The following is a list of some of the most recent postings on the website, including Orders, Investigation Reports, news releases and resources. The dates below correspond to the date that each item was posted on the website.
The investigation under PIPA resulted in three findings and five recommendations to LifeLabs Inc.
The OIPC issued 16 findings and five recommendations under PIPA to Alcanna in relation to its use of Servall Data Systems’ Patronscan ID-scanning technology in liquor stores.
The OIPC issued 16 findings and five recommendations under the Personal PIPA to Alcanna in relation to its use of Servall Data Systems’ Patronscan ID-scanning technology in liquor stores.
A former employee of Canadian Natural Resources Limited (CNRL) requested access to his personnel file, notes about phone conversations, email correspondence, and correspondence between managers, VPs and HR related to him. CNRL provided some responsive records but withheld others under sections 24(2)(a) (legal privilege) and 24(2)(c) (information collected for an investigation or legal proceeding). The Adjudicator concluded that much of the information in the records was not the applicant’s personal information, or contained only small snippets of personal information such that it was not reasonable to require CNRL to provide that information to the applicant. With respect to the applicant's personal information, the Adjudicator found that CNRL properly claimed solicitor-client privilege (section 24(2)(a), and determined other personal information if disclosed would reveal the identity of an individual who provided the information in confidence (section 24(3)(c)).
Two individuals complained that Luminos Consulting & Production Inc. (Luminos) had post personal information about them on its website, YouTube channel and Facebook page without authority under PIPA. The Adjudicator determined that the collection, use and disclosure of one of the complainant's personal information in a video that was posted online was for journalistic purposes within the terms of section 4(3)(c), and the Adjudicator did not have jurisdiction to review that collection, use or disclosure. The Adjudicator determined that Luminos did not have authority to collect, use or disclose either complainant's personal information in the image of a text message or the accompanying comment of Luminos that it posted online.
Individuals requested access to an Edmonton Police Service (EPS) file that had been opened to investigate the death of their daughter. The police investigation concluded that the applicants' daughter died by suicide. The applicants requested the file in order to learn more about the circumstances of their daughter’s death and to come to terms with it. EPS provided some information from the records on compassionate grounds, but withheld the remainder on the basis that it would be an unreasonable invasion of the personal privacy of the deceased and other third parties whose personal information was contained in the records. The Adjudicator determined that the interests of family members in coming to terms with their loss was a relevant consideration in determining whether personal information could be disclosed to the family members. In most cases, the Adjudicator found that this factor applied and outweighed the public interests that supported withholding the personal information of the deceased from the applicants. The Adjudicator found, however, that the public interest weighed in favour of withholding the personal information of individuals other than the deceased in the records. The Adjudicator directed EPS to disclose further personal information regarding the deceased, but confirmed its decisions regarding the remaining information.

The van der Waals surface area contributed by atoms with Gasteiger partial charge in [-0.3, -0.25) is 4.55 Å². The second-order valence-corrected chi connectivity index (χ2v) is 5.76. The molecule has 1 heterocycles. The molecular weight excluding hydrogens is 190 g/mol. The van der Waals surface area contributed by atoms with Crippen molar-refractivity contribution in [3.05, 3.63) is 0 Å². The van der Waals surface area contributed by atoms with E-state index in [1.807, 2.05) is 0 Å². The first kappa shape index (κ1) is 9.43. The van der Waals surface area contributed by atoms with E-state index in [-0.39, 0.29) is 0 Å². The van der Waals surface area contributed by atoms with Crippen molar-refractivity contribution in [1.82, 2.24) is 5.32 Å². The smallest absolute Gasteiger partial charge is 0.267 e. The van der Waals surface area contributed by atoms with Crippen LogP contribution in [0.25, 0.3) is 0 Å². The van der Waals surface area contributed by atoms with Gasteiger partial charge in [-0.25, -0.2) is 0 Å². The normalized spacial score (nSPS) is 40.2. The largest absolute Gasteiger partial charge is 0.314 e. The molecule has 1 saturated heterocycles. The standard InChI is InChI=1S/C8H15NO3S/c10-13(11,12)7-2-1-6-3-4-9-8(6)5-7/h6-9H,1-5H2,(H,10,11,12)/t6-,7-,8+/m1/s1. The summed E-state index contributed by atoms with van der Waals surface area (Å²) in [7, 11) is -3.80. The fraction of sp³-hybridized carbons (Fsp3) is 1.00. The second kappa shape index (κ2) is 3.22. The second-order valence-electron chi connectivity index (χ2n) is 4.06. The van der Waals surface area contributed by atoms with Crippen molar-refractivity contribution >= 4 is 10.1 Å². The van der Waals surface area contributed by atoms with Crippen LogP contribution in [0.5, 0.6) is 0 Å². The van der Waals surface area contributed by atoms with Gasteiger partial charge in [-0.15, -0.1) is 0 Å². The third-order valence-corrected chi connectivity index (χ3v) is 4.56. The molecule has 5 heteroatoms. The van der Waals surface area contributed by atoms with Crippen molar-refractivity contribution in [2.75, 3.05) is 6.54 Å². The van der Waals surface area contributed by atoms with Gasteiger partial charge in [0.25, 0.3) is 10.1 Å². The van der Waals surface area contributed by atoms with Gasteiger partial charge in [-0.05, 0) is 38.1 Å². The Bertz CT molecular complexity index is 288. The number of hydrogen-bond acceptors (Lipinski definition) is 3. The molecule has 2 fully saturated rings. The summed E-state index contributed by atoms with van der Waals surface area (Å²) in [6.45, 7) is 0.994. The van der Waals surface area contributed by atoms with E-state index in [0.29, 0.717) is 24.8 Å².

An applicant made an access request to the Municipality of Crowsnest Pass. The municipality failed to make every reasonable effort to respond within the timelines in the FOIP Act. However, the municipality responded during the inquiry.
An individual complained that Industrial Alliance Insurance and Financial Services Inc. collected or disclosed his personal information in contravention of PIPA, and alleged that the organization's email practices failed to meet the standard of appropriate security arrangements required under section 34. The Adjudicator determined that the organization had consent to collect and disclose the complainant’s personal information as it did. The Adjudicator found that the organization did so in order to assess his disability claim, and did not collect or disclose more information than was reasonable to meet that purpose. The Adjudicator concluded that the amount of information included in an email subject line did not meet the requirements to make reasonable security arrangements to protect personal information. However, the Adjudicator found that the organization’s amended practices are sufficient to meet the standard in section 34.
An individual made an access request to the Regional Municipality of Wood Buffalo. The Adjudicator found that the RM of Wood Buffalo did not respond to the applicant within the time limit set out in the FOIP Act. The RM of Wood Buffalo did, however, respond to the applicant during the inquiry.
An individual made a request for his personal information from the Edmonton Catholic Separate School Division (ECSSD). The Adjudicator confirmed that ECSSD conducted a reasonable search for responsive records. The Adjudicator also confirmed ECSSD’s decision to sever information citing advice from officials (section 24(1)). The Adjudicator confirmed the decision of ECSSD to sever information regarding employee absences, but directed it to disclose to the applicant the remainder of the information to which ECSSD had applied disclosure harmful to personal privacy (section 17(1)).
Copyright 2021 OIPC. All rights reserved.